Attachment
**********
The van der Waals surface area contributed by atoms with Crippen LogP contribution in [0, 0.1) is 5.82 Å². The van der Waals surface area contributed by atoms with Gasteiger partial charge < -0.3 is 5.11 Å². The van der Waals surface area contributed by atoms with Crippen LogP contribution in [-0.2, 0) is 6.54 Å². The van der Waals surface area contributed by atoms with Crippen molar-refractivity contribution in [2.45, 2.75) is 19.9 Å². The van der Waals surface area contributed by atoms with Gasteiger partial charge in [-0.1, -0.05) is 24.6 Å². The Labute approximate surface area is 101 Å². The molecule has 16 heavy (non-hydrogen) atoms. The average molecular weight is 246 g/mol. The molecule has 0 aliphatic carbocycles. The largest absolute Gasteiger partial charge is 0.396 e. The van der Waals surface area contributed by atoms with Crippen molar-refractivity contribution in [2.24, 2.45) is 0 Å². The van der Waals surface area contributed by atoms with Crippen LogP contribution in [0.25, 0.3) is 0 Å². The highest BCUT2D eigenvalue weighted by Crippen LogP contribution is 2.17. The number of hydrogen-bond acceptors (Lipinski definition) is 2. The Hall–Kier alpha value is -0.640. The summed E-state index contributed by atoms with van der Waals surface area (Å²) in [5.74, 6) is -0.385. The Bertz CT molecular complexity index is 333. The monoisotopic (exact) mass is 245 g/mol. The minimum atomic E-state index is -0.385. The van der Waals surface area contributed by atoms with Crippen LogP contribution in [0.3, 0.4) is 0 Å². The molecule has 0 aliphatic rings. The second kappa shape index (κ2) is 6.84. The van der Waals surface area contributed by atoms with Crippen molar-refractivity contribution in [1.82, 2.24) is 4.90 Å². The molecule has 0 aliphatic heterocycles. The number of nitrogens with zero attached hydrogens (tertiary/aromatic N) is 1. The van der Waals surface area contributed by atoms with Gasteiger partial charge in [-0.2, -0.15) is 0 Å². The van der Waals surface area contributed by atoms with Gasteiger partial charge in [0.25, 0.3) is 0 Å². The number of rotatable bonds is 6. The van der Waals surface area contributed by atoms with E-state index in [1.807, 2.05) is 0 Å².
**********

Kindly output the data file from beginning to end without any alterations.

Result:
The van der Waals surface area contributed by atoms with Crippen LogP contribution in [0, 0.1) is 5.82 Å². The van der Waals surface area contributed by atoms with Gasteiger partial charge < -0.3 is 5.11 Å². The van der Waals surface area contributed by atoms with Crippen LogP contribution in [-0.2, 0) is 6.54 Å². The van der Waals surface area contributed by atoms with Crippen molar-refractivity contribution in [2.45, 2.75) is 19.9 Å². The van der Waals surface area contributed by atoms with Gasteiger partial charge in [-0.1, -0.05) is 24.6 Å². The Labute approximate surface area is 101 Å². The molecule has 16 heavy (non-hydrogen) atoms. The average molecular weight is 246 g/mol. The molecule has 0 aliphatic carbocycles. The largest absolute Gasteiger partial charge is 0.396 e. The van der Waals surface area contributed by atoms with Crippen molar-refractivity contribution in [2.24, 2.45) is 0 Å². The van der Waals surface area contributed by atoms with Crippen LogP contribution in [0.25, 0.3) is 0 Å². The highest BCUT2D eigenvalue weighted by Crippen LogP contribution is 2.17. The number of hydrogen-bond acceptors (Lipinski definition) is 2. The Hall–Kier alpha value is -0.640. The summed E-state index contributed by atoms with van der Waals surface area (Å²) in [5.74, 6) is -0.385. The Bertz CT molecular complexity index is 333. The monoisotopic (exact) mass is 245 g/mol. The minimum atomic E-state index is -0.385. The van der Waals surface area contributed by atoms with Crippen LogP contribution in [0.3, 0.4) is 0 Å². The molecule has 0 aliphatic rings. The second kappa shape index (κ2) is 6.84. The van der Waals surface area contributed by atoms with Crippen molar-refractivity contribution in [1.82, 2.24) is 4.90 Å². The molecule has 0 aliphatic heterocycles. The number of nitrogens with zero attached hydrogens (tertiary/aromatic N) is 1. The van der Waals surface area contributed by atoms with Gasteiger partial charge in [-0.2, -0.15) is 0 Å². The van der Waals surface area contributed by atoms with Gasteiger partial charge in [0.25, 0.3) is 0 Å². The number of rotatable bonds is 6. The van der Waals surface area contributed by atoms with E-state index in [1.807, 2.05) is 0 Å².